Friday, June 27, 2008

North Park Hikers--38 years and growing

Yesterday I had the wonderful pleasure of returning to my roots: walking with the Thursday morning nature group at North Park in Allegheny County, near Pittsburgh, PA. I used to hike with them back in the '70s when I still lived in that area. It was like turning back the clock. My wildflower email friend Dianne brought my old buddy Esther from those early days and, along with about a dozen other "newbies," we walked the old Braille Trail. We saw many wildflowers, some of which are accompanying this article.

Indian Cucumber-root, dead man's fingers, Indian pipe, rose moss, as
well as too many to mention (some in bloom, some not). Esther, who is now 90, still trots along the trail like a 40-year-old! Her vast knowledge of wildflowers, mosses, fungi and general nature bubbles forth as she points out various stages of plant life along the roadside and trail. Rose moss has a rather straight and boring growth habit until the rain hits it, when the tips fluff open into rose-like "blossoms." Dead man's fingers, a fungus that appears like blackened fingers reaching up from the grave, start out as little white threads.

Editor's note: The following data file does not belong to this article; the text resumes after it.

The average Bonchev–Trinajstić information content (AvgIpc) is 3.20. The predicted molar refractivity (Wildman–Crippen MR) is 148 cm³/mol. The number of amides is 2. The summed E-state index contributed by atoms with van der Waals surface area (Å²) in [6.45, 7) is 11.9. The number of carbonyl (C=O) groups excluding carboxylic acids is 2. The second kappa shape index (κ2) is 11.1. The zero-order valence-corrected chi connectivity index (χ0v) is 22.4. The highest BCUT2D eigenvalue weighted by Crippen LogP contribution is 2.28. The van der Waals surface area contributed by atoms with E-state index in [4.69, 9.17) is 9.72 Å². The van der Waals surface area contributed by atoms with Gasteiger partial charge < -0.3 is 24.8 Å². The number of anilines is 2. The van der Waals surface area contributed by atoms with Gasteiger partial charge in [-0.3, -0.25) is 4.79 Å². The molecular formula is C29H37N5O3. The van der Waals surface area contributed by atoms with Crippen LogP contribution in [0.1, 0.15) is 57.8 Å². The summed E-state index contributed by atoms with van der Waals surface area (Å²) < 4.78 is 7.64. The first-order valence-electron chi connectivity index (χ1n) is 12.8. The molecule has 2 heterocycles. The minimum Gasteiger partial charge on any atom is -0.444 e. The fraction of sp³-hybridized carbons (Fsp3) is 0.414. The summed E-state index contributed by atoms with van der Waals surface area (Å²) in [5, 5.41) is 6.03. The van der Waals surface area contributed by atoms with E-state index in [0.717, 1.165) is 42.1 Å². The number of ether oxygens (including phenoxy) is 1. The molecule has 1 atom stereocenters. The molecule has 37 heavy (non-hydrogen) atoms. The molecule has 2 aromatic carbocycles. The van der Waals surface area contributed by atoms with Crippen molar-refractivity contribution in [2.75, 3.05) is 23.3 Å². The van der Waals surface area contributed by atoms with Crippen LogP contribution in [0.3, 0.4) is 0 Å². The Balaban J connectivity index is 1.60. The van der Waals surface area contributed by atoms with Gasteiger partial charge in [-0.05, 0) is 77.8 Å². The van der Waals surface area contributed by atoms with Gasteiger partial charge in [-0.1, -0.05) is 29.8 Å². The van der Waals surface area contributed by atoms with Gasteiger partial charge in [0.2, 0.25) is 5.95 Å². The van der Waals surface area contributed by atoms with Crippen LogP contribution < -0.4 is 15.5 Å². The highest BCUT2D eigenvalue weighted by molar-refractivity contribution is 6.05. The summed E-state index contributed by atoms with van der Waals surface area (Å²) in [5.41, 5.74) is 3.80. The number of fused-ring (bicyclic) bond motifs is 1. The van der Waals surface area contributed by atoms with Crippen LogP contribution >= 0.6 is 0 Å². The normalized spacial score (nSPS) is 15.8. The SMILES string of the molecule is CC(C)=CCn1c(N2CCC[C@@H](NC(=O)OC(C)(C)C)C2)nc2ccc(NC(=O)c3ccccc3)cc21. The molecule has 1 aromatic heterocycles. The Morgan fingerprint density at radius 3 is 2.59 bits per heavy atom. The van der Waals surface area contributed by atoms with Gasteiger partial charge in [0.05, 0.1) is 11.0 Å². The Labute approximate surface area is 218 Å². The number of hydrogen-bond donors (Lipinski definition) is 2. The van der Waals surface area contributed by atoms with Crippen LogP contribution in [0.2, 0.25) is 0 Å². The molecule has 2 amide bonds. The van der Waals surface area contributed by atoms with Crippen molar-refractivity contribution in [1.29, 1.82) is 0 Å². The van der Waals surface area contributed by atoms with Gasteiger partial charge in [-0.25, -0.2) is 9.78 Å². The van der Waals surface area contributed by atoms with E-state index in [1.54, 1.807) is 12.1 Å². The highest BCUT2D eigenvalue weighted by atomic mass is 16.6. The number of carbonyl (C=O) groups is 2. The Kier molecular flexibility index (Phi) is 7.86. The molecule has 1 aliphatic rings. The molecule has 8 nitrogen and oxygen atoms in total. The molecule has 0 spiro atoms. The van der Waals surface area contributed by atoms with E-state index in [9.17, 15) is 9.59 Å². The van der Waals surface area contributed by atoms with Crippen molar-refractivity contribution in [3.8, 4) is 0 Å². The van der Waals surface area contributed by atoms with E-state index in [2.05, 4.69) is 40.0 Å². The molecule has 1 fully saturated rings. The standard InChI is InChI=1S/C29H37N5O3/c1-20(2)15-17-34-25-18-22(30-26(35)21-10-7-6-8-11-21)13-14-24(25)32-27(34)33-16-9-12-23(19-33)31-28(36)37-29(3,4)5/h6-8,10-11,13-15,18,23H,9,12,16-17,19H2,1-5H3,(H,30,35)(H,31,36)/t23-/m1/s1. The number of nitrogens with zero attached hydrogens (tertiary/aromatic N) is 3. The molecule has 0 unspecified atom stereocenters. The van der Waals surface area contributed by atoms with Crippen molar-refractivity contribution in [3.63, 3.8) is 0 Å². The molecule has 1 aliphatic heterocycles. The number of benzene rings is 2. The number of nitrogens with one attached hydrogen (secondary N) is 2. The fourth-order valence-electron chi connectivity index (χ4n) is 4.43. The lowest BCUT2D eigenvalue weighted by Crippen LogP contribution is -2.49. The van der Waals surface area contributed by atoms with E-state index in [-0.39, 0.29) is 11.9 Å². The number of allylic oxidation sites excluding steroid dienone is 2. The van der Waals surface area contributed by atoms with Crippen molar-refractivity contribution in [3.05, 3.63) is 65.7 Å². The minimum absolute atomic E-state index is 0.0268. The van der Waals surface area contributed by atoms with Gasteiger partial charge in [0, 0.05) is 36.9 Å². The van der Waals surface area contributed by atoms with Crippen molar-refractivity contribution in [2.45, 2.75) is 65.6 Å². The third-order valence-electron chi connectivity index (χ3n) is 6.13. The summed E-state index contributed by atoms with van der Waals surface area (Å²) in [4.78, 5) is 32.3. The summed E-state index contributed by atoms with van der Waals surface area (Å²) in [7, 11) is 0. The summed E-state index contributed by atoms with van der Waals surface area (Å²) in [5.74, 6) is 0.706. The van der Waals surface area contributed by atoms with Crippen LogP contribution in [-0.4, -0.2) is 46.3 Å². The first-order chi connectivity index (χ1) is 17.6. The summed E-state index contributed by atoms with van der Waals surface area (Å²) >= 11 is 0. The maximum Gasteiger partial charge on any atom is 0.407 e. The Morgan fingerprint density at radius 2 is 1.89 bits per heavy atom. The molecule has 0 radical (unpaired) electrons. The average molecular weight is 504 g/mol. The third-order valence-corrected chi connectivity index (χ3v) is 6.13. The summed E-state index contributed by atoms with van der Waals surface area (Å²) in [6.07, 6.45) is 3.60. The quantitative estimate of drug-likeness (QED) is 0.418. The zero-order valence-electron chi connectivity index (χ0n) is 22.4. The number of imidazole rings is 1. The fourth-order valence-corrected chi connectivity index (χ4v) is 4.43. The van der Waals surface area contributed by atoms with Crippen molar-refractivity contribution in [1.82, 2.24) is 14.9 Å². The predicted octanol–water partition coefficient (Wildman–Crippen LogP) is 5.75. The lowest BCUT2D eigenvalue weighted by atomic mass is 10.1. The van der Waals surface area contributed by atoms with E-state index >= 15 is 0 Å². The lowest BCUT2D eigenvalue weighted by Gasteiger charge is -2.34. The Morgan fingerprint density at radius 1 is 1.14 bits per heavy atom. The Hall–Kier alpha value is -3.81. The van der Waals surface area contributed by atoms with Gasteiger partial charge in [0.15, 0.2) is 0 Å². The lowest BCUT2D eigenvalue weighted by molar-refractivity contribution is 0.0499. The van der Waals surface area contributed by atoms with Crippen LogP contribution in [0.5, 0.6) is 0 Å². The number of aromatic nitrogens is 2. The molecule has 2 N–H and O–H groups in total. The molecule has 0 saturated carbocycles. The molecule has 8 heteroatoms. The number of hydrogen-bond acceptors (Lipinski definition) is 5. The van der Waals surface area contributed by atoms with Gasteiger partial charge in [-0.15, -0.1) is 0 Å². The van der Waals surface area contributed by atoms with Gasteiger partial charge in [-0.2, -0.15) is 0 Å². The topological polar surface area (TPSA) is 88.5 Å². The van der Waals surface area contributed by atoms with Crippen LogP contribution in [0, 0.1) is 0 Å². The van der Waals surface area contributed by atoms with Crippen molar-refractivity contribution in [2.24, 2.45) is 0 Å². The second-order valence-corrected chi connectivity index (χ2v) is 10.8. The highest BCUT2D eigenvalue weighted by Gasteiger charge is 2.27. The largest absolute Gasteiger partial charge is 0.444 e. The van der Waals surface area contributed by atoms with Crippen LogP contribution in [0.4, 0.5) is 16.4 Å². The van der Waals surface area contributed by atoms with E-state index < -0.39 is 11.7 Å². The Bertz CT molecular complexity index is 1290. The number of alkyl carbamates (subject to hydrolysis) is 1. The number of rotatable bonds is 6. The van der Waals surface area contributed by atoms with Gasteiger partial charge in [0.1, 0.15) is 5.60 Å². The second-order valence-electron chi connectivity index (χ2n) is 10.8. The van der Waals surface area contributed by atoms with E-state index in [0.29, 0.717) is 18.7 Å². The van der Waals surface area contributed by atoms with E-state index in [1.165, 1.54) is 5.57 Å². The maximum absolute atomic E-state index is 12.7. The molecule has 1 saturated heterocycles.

Our walk was highlighted by the birdsong: the melodious Wood Thrush, the pan flute-like song of the Veery, Bobwhites whistling, and the twittering of many swallows.

What a great day it was!

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